- The curse was the curse of Deuteronomy 27:26 and referred to law-breaking (see also Deu.11:26, 27:19, Neh. 10:28,29). Israel had entered a “blessing or curse” covenant with God. If they kept the Law they would be blessed, if not they would be cursed. The law stated that the Levites (priests) must be provided for from the national tithe because they had been set apart by God to serve Him and had no inheritance of land as the other tribes did. It also stated that every third year the tithe must be put aside for the stranger, the fatherless and the widow. So, the tithe was God’s provision for the Levites (priests with no land ownership) and the poor. At the end of every third year you shall bring out the tithe of your produce of that year and store it up within your gates. And the Levite, because he has no portion nor inheritance with you, and the stranger and the fatherless and the widow who are within your gates, may come and eat and be satisfied, that the LORD your God may bless you in all the work of your hand which you do (Deu. 14:27-29; also 26:12,13).
- New Covenant believers have no covenant with God to keep the Old Testament law, and are entirely under a covenant of grace (Rom: 10:4). New Covenant believers are therefore not subject to any Old Testament curse (Galatians 3:10-13). New Covenant believers are sons and heirs (Gal. 3:26; Rom. 8:16,17).
- The religious leaders were robbing God by keeping back for themselves His provision for the poor and the stranger. ‘And I will come near you for judgment; I will be a swift witness against sorcerers, against adulterers, against perjurers, against those who exploit wage earners and widows and orphans, and against those who turn away an alien—Because they do not fear Me,’ says the LORD of hosts. (Mal 3:5)
- The blessing God promises in Malachi 3:10 is not financial blessing. Israel was basically a farming society. The wealth of the nation rested on the harvest and the harvest depended on adequate rain. The phrase to ‘open the windows of heaven’ is used elsewhere in the Old Testament as an allegory for rain ( Gen. 7:11; 8:2).
- The Old Testament tithe applied only to landowners and livestock owners. The tithe was to come from the land. The poor, those who worked with their hands, and craftsmen did not pay tithes, but received them ( Deut: 14:29, 16:11,14, 26:11-13).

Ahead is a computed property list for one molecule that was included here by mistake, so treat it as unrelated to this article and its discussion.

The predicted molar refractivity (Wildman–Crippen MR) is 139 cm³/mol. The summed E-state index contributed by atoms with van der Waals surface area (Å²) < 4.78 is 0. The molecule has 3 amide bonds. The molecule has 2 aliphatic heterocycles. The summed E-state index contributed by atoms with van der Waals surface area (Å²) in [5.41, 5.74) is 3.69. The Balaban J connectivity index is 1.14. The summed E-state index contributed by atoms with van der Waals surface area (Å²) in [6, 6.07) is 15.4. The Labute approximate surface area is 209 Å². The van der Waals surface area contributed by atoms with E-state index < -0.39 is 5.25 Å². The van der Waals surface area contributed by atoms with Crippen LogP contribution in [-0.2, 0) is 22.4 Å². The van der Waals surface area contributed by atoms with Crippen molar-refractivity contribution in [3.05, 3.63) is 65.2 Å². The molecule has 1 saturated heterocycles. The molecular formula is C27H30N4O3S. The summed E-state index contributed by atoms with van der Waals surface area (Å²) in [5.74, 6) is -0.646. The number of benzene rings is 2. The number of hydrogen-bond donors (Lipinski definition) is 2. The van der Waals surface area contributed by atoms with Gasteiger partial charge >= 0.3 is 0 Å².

So already, if we are to remain true to scripture, we can see some huge cracks appearing in the false foundation of tithe-teaching.
Fast forward to the New Covenant. Jesus, knowing the Old Covenant was about to become obsolete (Heb. 8:13), shifted the emphasis for His disciples from law-keeping to faithfulness in stewardship. He taught that God is both the provider and the source for every blessing. He encouraged His followers to steward everything entrusted to them by the Father with honesty, integrity and compassion (Luke 12:42-47; 16:12; Matt. 25:14-30) Jesus, as a carpenter, would not have tithed because tithing was a law only for landowners and owners of livestock.
As part of His Kingdom stewardship principle, Jesus especially emphasized care for the poor and disadvantaged. His only recorded mention of tithing was in conversation with the Pharisees, who were Hebrew non-believers and still subject to the Mosaic law (Matt. 23:23; Luke 11:42). He commended the poor widow who humbly gave all the money she had to God, actively demonstrating her faith that He would provide for her (Mark 12:41-44). (No, she wasn’t tithing because the poor were exempt from the law of tithing.)
In Part B of this article, which will be posted tomorrow, we’ll explore another widely taught false doctrine frequently used to justify the practice of tithing – the teaching that because Abraham appears to have tithed, so should we.
¹.God commanded Israelite landowners and herdsmen within Israel’s borders to give THREE tithes. The first was for the support of the Levites and Aaronic priesthood (Num. 18); the second was for national religious festivals and was eaten by all (Deut. 12:1-19 and 14:22-26); and the third was every third year for the poor and strangers (Deut. 14:28-29 and 26:12-13) —a total of 23 1/3% yearly, plus the king’s tenth! For landowners and herdsmen, above the 23 1/3% was a freewill offering. For others, everything was a freewill offering. Russell Earl Kelly PhD www.tithing-russkelly.com
© Cheryl McGrath, Bread for the Bride, 2017. Copyright Notice: Permission is granted to freely reproduce any Bread for the Bride articles in emails or internet blogs, unaltered, and providing this copyright notice is included. To permanently display an article on any static website please contact me for permission.